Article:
There is a balance to strike here. Don’t be afraid of silence. A conversation doesn’t need to be a staccato assault of verbal back and forth. A silence is only uncomfortable if you choose to acknowledge it as such. You may feel it is, but you don’t have to externally voice this observation or try to fill the silence. The other person may just be reflecting on the current conversation. Give them the freedom to think for a bit.
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5. Conversation Is A Two-Way Street
Remember, the point of a conversation is to exchange information and ideas with the other person. Nervousness, anxiety, or social awkwardness can cause a person to speak too much or focus solely on themselves. The goal is to have a flow of back and forth where both parties meaningfully contribute to the conversation, so one person doesn’t feel overwhelmed.
It can feel uncomfortable to feel like you’re talking too much, but there is an easy way out! Simply remember the previous point and ask a question. A question allows you to gracefully exit a train of thought and prompt your partner to talk.
Additionally, a person that is overbearing in their conversation style may just be dealing with their own nerves. Eye contact and a warm smile go a long way toward helping that person feel comfortable.
6. Be Aware Of Your Body Language
A person’s body communicates a lot of information in the course of a conversation. Not only should you pay attention and be aware of your partner’s body language, but you should be aware of your own. We’ve already touched on eye contact and smiling, which are both important body language cues. Just remember: communication is not all about verbalization.
Other cues to make note of are your posture, crossing arms and legs, the speed at which you talk, and how loud you speak. Some people are just naturally quiet and that’s okay, but you need to speak loud and clearly enough to be heard. It’s common for a person to speak quickly if they are nervous or uncomfortable. Sometimes we need to make an active effort to slow down.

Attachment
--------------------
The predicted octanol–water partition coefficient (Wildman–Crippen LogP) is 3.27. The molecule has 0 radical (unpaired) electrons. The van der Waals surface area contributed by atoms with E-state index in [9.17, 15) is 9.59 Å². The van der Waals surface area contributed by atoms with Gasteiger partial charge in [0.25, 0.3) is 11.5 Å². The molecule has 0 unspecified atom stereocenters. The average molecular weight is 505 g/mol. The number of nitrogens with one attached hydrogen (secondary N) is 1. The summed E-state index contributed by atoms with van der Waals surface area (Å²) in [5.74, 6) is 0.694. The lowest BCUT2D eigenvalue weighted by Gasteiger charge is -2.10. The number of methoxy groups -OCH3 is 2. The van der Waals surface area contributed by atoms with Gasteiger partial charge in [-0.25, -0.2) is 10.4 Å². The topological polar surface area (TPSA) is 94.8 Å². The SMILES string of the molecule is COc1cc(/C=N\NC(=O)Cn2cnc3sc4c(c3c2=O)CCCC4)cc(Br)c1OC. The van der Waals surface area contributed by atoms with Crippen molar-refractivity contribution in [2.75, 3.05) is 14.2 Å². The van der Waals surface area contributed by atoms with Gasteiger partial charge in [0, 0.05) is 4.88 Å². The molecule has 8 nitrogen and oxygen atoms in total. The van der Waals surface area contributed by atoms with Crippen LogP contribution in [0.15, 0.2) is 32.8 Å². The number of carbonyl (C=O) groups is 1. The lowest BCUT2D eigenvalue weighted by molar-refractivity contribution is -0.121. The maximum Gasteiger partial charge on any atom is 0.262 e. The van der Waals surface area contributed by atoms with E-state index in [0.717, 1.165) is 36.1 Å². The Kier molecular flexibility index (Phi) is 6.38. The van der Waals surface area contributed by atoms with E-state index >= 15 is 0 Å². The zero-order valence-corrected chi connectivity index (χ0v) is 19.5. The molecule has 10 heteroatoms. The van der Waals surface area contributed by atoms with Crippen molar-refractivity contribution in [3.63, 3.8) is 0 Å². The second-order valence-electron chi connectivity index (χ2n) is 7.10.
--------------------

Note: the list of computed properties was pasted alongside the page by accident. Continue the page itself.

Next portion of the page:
Posture is important because a person may think you’re disinterested if you’re slouched or leaning away from the conversation. And crossed arms and legs tend to be interpreted as defensiveness.
7. Divulge A Little Personal Information
Most people aren’t looking for a stale, impersonal conversation. Of course, there is a right and wrong time for deep conversations. It’s fine to keep subject matter at a surface level if you’re in a general conversation. But when getting to know someone, it’s okay to go a little deeper and talk about personal interests like hobbies, favorite books or movies, or what you did last weekend.
That’s about where it should end until you develop a deeper rapport and trust with someone. Dumping too much personal information is a good way to push people away.
8. Practice, Practice, Practice
Effective communication skills are exactly that – skills. They are things that can be learned and developed through regular practice. Practice you must, because reading about them is only going to provide a platform of knowledge for you to operate from. You will need real world practice and application to make the most of them.
You won’t get it perfect from the start, and don’t feel like you need to change everything at once. Pick one facet of your socialization and work on it until it becomes second nature. Once you get that one down, pick another, and another, and another. Before you know it, you’ll be a fluent conversationalist.